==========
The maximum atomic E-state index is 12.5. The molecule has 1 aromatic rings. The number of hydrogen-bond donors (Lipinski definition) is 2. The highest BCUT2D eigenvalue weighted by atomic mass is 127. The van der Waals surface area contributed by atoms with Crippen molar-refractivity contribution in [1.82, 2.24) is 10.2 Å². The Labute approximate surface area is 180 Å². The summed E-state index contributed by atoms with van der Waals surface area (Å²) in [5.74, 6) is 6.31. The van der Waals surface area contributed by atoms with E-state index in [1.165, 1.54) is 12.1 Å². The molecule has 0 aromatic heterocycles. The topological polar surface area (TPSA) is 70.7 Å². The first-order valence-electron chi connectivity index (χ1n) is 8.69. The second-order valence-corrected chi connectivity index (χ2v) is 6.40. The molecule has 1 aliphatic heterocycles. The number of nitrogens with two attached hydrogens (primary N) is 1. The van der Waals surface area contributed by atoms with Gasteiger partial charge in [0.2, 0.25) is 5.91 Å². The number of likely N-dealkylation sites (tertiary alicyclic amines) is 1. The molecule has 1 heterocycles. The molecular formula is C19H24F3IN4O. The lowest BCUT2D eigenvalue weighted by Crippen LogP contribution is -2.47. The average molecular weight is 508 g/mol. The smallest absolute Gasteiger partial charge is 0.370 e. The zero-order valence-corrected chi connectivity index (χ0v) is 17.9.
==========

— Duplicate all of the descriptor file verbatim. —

The maximum atomic E-state index is 12.5. The molecule has 1 aromatic rings. The number of hydrogen-bond donors (Lipinski definition) is 2. The highest BCUT2D eigenvalue weighted by atomic mass is 127. The van der Waals surface area contributed by atoms with Crippen molar-refractivity contribution in [1.82, 2.24) is 10.2 Å². The Labute approximate surface area is 180 Å². The summed E-state index contributed by atoms with van der Waals surface area (Å²) in [5.74, 6) is 6.31. The van der Waals surface area contributed by atoms with E-state index in [1.165, 1.54) is 12.1 Å². The molecule has 0 aromatic heterocycles. The topological polar surface area (TPSA) is 70.7 Å². The first-order valence-electron chi connectivity index (χ1n) is 8.69. The second-order valence-corrected chi connectivity index (χ2v) is 6.40. The molecule has 1 aliphatic heterocycles. The number of nitrogens with two attached hydrogens (primary N) is 1. The van der Waals surface area contributed by atoms with Gasteiger partial charge in [0.2, 0.25) is 5.91 Å². The number of likely N-dealkylation sites (tertiary alicyclic amines) is 1. The molecule has 1 heterocycles. The molecular formula is C19H24F3IN4O. The lowest BCUT2D eigenvalue weighted by Crippen LogP contribution is -2.47. The average molecular weight is 508 g/mol. The smallest absolute Gasteiger partial charge is 0.370 e. The zero-order valence-corrected chi connectivity index (χ0v) is 17.9.